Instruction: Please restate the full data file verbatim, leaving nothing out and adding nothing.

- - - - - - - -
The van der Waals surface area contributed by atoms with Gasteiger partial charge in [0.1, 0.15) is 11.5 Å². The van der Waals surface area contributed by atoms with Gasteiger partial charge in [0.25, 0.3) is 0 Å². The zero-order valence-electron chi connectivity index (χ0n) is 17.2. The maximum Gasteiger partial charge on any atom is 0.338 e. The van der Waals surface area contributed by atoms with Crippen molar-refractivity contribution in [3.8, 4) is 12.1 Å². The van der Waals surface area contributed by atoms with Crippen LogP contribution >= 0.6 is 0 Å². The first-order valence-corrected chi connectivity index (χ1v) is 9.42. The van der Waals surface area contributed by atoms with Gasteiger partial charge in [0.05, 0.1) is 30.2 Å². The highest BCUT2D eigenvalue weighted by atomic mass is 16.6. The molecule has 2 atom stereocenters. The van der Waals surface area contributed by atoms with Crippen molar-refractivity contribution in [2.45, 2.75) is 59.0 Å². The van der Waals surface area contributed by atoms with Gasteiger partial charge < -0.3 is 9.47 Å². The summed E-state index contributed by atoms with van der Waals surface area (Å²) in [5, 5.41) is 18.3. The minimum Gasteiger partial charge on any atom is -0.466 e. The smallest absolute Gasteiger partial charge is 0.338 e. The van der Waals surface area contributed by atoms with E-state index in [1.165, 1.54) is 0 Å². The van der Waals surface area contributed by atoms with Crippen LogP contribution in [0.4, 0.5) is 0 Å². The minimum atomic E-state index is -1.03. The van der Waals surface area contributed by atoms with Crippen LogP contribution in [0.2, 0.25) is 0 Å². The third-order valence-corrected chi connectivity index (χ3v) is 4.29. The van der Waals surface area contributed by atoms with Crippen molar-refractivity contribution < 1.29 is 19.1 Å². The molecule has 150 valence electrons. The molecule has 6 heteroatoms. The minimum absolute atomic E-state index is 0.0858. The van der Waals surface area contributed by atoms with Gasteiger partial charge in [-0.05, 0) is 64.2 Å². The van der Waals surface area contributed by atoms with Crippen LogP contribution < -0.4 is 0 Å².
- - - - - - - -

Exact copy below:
The van der Waals surface area contributed by atoms with Gasteiger partial charge in [0.1, 0.15) is 11.5 Å². The van der Waals surface area contributed by atoms with Gasteiger partial charge in [0.25, 0.3) is 0 Å². The zero-order valence-electron chi connectivity index (χ0n) is 17.2. The maximum Gasteiger partial charge on any atom is 0.338 e. The van der Waals surface area contributed by atoms with Crippen molar-refractivity contribution in [3.8, 4) is 12.1 Å². The van der Waals surface area contributed by atoms with Crippen LogP contribution >= 0.6 is 0 Å². The first-order valence-corrected chi connectivity index (χ1v) is 9.42. The van der Waals surface area contributed by atoms with Gasteiger partial charge in [0.05, 0.1) is 30.2 Å². The highest BCUT2D eigenvalue weighted by atomic mass is 16.6. The molecule has 2 atom stereocenters. The van der Waals surface area contributed by atoms with Crippen molar-refractivity contribution in [2.45, 2.75) is 59.0 Å². The van der Waals surface area contributed by atoms with Gasteiger partial charge < -0.3 is 9.47 Å². The summed E-state index contributed by atoms with van der Waals surface area (Å²) in [5, 5.41) is 18.3. The minimum Gasteiger partial charge on any atom is -0.466 e. The smallest absolute Gasteiger partial charge is 0.338 e. The van der Waals surface area contributed by atoms with E-state index in [1.165, 1.54) is 0 Å². The van der Waals surface area contributed by atoms with Crippen LogP contribution in [0.4, 0.5) is 0 Å². The minimum atomic E-state index is -1.03. The van der Waals surface area contributed by atoms with Crippen LogP contribution in [0.2, 0.25) is 0 Å². The third-order valence-corrected chi connectivity index (χ3v) is 4.29. The van der Waals surface area contributed by atoms with Crippen molar-refractivity contribution < 1.29 is 19.1 Å². The molecule has 150 valence electrons. The molecule has 6 heteroatoms. The minimum absolute atomic E-state index is 0.0858. The van der Waals surface area contributed by atoms with Gasteiger partial charge in [-0.05, 0) is 64.2 Å². The van der Waals surface area contributed by atoms with Crippen LogP contribution < -0.4 is 0 Å².